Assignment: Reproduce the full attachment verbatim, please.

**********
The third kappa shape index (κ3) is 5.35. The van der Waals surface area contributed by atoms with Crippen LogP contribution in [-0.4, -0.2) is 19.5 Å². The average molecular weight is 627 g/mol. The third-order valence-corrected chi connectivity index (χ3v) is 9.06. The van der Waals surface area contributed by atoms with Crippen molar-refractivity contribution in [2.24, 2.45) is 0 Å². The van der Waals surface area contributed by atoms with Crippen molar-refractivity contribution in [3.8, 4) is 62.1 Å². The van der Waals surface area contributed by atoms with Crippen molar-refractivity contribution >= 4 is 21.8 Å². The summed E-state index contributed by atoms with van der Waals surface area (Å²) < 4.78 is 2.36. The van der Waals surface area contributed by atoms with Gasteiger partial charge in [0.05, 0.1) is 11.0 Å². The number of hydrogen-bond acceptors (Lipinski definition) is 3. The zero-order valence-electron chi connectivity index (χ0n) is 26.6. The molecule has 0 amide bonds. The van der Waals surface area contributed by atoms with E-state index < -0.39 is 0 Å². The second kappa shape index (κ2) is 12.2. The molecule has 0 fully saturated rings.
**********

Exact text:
The third kappa shape index (κ3) is 5.35. The van der Waals surface area contributed by atoms with Crippen LogP contribution in [-0.4, -0.2) is 19.5 Å². The average molecular weight is 627 g/mol. The third-order valence-corrected chi connectivity index (χ3v) is 9.06. The van der Waals surface area contributed by atoms with Crippen molar-refractivity contribution in [2.24, 2.45) is 0 Å². The van der Waals surface area contributed by atoms with Crippen molar-refractivity contribution in [3.8, 4) is 62.1 Å². The van der Waals surface area contributed by atoms with Crippen molar-refractivity contribution >= 4 is 21.8 Å². The summed E-state index contributed by atoms with van der Waals surface area (Å²) < 4.78 is 2.36. The van der Waals surface area contributed by atoms with Gasteiger partial charge in [0.05, 0.1) is 11.0 Å². The number of hydrogen-bond acceptors (Lipinski definition) is 3. The zero-order valence-electron chi connectivity index (χ0n) is 26.6. The molecule has 0 amide bonds. The van der Waals surface area contributed by atoms with E-state index < -0.39 is 0 Å². The second kappa shape index (κ2) is 12.2. The molecule has 0 fully saturated rings.